The Electronic Frontier Foundation has found some United States' based internet service providers and telcos are “too willing” to comply with FBI requests for customer data, frequently disclosing too much information that ends up being kept in US Federal files.
The EFF has produced a report on “patterns of misconduct” in FBI investigation practices, based on 2,500 pages of documents it forced US agencies to hand over last year.
The documents revealed details of 768 violations by FBI personnel that were handed to the Intelligence Oversight Board – a Presidential-level body that is supposed to maintain oversight of US intelligence activities.
The EFF estimated that the FBI “may have committed as many as 40,000 violations” in the decade since 9/11.
Some of those violations related to internal oversight processes – with the documents revealing it took on average of 2.5 years for a suspected violation to be submitted to the Intelligence Oversight Board, according to EFF.
However, many more reported violations related to the FBI’s issue of National Security Letters (NSLs) – “secret administrative subpoenas used by the FBI to obtain records from third-parties without judicial review”, EFF said.
The types of information typically sought with an NSL included subscriber and billing information from telephone companies as well as “electronic communications services”.
The EFF said its analysis found the FBI “committed violations involving… telephone and electronic communications records twice as often as it did for financial and credit records” orders.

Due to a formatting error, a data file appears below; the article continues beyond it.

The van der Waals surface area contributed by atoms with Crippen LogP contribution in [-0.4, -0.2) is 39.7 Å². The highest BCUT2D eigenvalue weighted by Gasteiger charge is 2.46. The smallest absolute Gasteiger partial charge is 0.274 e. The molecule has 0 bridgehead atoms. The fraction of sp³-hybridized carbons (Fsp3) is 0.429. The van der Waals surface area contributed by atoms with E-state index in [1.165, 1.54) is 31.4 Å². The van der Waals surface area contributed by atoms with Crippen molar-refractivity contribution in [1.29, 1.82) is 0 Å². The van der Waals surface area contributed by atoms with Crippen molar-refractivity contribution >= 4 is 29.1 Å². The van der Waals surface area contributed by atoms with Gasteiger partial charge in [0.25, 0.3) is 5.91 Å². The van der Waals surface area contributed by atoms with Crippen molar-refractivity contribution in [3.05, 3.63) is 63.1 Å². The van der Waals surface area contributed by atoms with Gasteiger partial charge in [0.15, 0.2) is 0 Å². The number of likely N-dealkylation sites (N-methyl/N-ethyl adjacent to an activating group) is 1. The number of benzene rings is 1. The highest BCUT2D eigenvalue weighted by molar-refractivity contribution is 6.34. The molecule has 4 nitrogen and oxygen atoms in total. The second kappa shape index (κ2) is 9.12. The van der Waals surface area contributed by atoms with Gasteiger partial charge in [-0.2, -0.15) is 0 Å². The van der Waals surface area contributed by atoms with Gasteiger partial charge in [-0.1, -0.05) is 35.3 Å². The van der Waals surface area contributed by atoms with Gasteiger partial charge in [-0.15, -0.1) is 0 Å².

“Perhaps most startling, however, was the frequency with which companies receiving NSLs — phone companies, internet providers etc — contributed to the FBI’s NSL abuse,” EFF said.
“In over half of all NSL violations reviewed by EFF, the private entity receiving the NSL either provided more information than requested or turned over information without receiving a valid legal justification from the FBI.
“Companies were all too willing to comply with the FBI’s requests, and — in many cases — the Bureau readily incorporated the over-produced information into its investigatory databases.”
The EFF produced one case where the FBI sought “email header information for two email addresses” used by a US citizen. In response on two separate occasions, the email service provider “returned two CDs containing the full content of all emails in the accounts”.
The EFF has called for an investigation by Congress this month before portions of the US Patriot Act expire and are potentially renewed.